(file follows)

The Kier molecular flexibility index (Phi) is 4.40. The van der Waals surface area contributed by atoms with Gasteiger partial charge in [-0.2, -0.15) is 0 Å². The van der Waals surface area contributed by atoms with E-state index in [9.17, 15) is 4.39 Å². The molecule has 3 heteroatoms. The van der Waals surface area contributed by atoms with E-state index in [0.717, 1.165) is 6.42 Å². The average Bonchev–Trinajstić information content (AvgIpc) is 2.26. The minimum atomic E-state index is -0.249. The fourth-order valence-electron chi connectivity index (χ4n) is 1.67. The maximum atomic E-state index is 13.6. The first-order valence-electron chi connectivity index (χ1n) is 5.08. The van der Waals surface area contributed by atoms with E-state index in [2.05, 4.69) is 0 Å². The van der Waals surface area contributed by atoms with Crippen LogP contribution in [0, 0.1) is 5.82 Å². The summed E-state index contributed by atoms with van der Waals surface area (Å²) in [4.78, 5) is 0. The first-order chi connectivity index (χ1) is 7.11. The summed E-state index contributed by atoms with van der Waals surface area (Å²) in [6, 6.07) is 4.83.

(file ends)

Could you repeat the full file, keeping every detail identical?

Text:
The Kier molecular flexibility index (Phi) is 4.40. The van der Waals surface area contributed by atoms with Gasteiger partial charge in [-0.2, -0.15) is 0 Å². The van der Waals surface area contributed by atoms with E-state index in [9.17, 15) is 4.39 Å². The molecule has 3 heteroatoms. The van der Waals surface area contributed by atoms with E-state index in [0.717, 1.165) is 6.42 Å². The average Bonchev–Trinajstić information content (AvgIpc) is 2.26. The minimum atomic E-state index is -0.249. The fourth-order valence-electron chi connectivity index (χ4n) is 1.67. The maximum atomic E-state index is 13.6. The first-order valence-electron chi connectivity index (χ1n) is 5.08. The van der Waals surface area contributed by atoms with E-state index in [2.05, 4.69) is 0 Å². The van der Waals surface area contributed by atoms with Crippen LogP contribution in [0, 0.1) is 5.82 Å². The summed E-state index contributed by atoms with van der Waals surface area (Å²) in [4.78, 5) is 0. The first-order chi connectivity index (χ1) is 7.11. The summed E-state index contributed by atoms with van der Waals surface area (Å²) in [6, 6.07) is 4.83.